Significant associations are linked from sedentary time and PA with MeTs, both from this study and current data, with the frequency of PA to help reduce the chances of developing MeTs.[12] Limitations within the study is that there is no guide for participants to follow regarding PA. Since it is a cross sectional study, data taken from one set point may reflect different in time and the results are only associations not causations. The key message is that the both PA and sedentary behaviour should be looked at separately, in that decreases to sedentary time and increases in PA are both activities that need to be adjusted to decrease the chances of developing MeTs. While the conclusions align with other information, the presentation is difficult to understand clearly, providing complicated results for a simple message.

Practical advice[edit | edit source]

  • Reduce Sedentary behaviour and increase physical activity by adhering to ESSA PA guidelines.
  • Ensure appropriate pre-screening measures taken when exercises are prescribed to monitor any risk factors or contradictions to exercise.
  • Study needs to assess effectiveness of lifestyle interventions.
  • As definitions change, behaviour predictors need to be monitored.

Further information[edit | edit source]

  1. ARENA: http://www.unisa.edu.au/Research/Sansom-Institute-for-Health-Research/Research/ARENA/
  2. Australian physical activity guidelines: http://www.health.gov.au/internet/main/publishing.nsf/content/health-pubhlth-strateg-phys-act-guidelines
  3. Metabolic syndrome Australia: https://www.healthdirect.gov.au/metabolic-syndrome

References[edit | edit source]

  1. a b c Mitchell, B. L., Smith, A. E., Rowlands, A. V., Parfitt, G., & Dollman, J. (2018). Associations of physical activity and sedentary behaviour with metabolic syndrome in rural Australian adults. Journal of science and medicine in sport.
  2. Australian Institute of Health and Welfare. Australia’s Health 2012, Canberra, Australia, Australian Institute of Health and Welfare, 2012.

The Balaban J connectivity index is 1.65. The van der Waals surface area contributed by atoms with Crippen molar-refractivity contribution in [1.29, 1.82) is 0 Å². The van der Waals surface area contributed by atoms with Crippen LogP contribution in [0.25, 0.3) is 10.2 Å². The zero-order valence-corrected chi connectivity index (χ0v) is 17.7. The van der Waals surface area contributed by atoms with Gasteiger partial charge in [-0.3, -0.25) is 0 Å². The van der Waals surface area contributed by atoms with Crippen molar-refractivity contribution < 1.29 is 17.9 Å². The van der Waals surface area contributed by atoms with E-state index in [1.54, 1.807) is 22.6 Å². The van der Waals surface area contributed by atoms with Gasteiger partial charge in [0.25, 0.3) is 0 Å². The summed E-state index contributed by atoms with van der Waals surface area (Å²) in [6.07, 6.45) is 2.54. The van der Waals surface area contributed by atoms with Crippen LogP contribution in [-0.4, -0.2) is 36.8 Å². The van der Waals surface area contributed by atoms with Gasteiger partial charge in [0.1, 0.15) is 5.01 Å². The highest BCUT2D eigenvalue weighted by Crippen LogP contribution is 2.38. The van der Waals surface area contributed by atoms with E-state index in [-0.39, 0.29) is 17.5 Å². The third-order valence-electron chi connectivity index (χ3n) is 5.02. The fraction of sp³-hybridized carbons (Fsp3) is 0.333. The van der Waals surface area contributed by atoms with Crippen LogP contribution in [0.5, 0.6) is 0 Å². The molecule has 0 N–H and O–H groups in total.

3. Australian Institute of Health and Welfare. Australia’s Health 2018, Canberra, Australia, Australian Institute of Health and Welfare, 2018.
  4. Australian Institute of Health and Welfare. Rural, Regional and Remote Health: Indicators of Health Status and Determinants of Health, Canberra, Australia, Australian Institute of Health and Welfare, 2008.
  5. Ekelund, U., Brown, W. J., Steene-Johannessen, J., Fagerland, M. W., Owen, N., Powell, K. E., ... & Lee, I. M. (2018). Do the associations of sedentary behaviour with cardiovascular disease mortality and cancer mortality differ by physical activity level? A systematic review and harmonised meta-analysis of data from 850 060 participants. Br J Sports Med, bjsports-2017.
  6. Nichols, G. A., Horberg, M., Koebnick, C., Young, D. R., Waitzfelder, B., Sherwood, N. E., ... & Ferrara, A. (2017). Peer Reviewed: Cardiometabolic Risk Factors Among 1.3 Million Adults With Overweight or Obesity, but Not Diabetes, in 10 Geographically Diverse Regions of the United States, 2012–2013. Preventing chronic disease, 14.
  7. King, J. E. (2006). What is metabolic syndrome?. Nursing2018, 36(6), 31.
  8. Alliance for Research in Exercise, Nutrition and Activity (ARENA) - Research - University of South Australia. (2018). Retrieved from http://www.unisa.edu.au/Research/Sansom-Institute-for-Health-Research/Research/ARENA/#gdpr-top
  9. Kesmodel, U. S. (2018). Cross‐sectional studies–what are they good for?. Acta obstetricia et gynecologica Scandinavica, 97(4), 388-393.
  10. Laake, P., & Benestad, H. B. (2015). Research in Medical and Biological Sciences: From Planning and Preparation to Grant Application and Publication. Academic Press.
  11. National Rural Health Allicance, Rural Health, Demography. (2018). Retrieved from http://ruralhealth.org.au/book/demography
  12. Healy, G. N., Wijndaele, K., Dunstan, D. W., Shaw, J. E., Salmon, J., Zimmet, P. Z., & Owen, N. (2008). Objectively measured sedentary time, physical activity, and metabolic risk: the Australian Diabetes, Obesity and Lifestyle Study (AusDiab). Diabetes care, 31(2), 369-371.